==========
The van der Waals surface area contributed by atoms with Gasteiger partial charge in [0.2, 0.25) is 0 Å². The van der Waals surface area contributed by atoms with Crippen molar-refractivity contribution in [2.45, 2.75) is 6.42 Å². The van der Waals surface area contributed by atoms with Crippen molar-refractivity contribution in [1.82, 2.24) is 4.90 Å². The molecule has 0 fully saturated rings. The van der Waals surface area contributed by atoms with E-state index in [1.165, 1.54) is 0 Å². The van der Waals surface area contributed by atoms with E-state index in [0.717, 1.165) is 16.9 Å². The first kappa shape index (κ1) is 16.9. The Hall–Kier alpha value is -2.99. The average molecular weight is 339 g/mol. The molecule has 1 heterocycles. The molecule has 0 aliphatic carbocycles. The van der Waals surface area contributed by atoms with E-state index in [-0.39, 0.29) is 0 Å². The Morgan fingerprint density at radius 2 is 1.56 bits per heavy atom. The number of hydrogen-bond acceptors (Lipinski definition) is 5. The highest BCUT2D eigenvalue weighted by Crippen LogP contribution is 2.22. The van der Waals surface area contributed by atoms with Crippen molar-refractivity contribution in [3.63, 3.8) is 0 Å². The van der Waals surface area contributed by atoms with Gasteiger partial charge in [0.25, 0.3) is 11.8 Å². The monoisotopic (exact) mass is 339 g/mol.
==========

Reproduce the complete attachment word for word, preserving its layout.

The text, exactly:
The van der Waals surface area contributed by atoms with Gasteiger partial charge in [0.2, 0.25) is 0 Å². The van der Waals surface area contributed by atoms with Crippen molar-refractivity contribution in [2.45, 2.75) is 6.42 Å². The van der Waals surface area contributed by atoms with Crippen molar-refractivity contribution in [1.82, 2.24) is 4.90 Å². The molecule has 0 fully saturated rings. The van der Waals surface area contributed by atoms with E-state index in [1.165, 1.54) is 0 Å². The van der Waals surface area contributed by atoms with E-state index in [0.717, 1.165) is 16.9 Å². The first kappa shape index (κ1) is 16.9. The Hall–Kier alpha value is -2.99. The average molecular weight is 339 g/mol. The molecule has 1 heterocycles. The molecule has 0 aliphatic carbocycles. The van der Waals surface area contributed by atoms with E-state index in [-0.39, 0.29) is 0 Å². The Morgan fingerprint density at radius 2 is 1.56 bits per heavy atom. The number of hydrogen-bond acceptors (Lipinski definition) is 5. The highest BCUT2D eigenvalue weighted by Crippen LogP contribution is 2.22. The van der Waals surface area contributed by atoms with Crippen molar-refractivity contribution in [3.63, 3.8) is 0 Å². The van der Waals surface area contributed by atoms with Gasteiger partial charge in [0.25, 0.3) is 11.8 Å². The monoisotopic (exact) mass is 339 g/mol.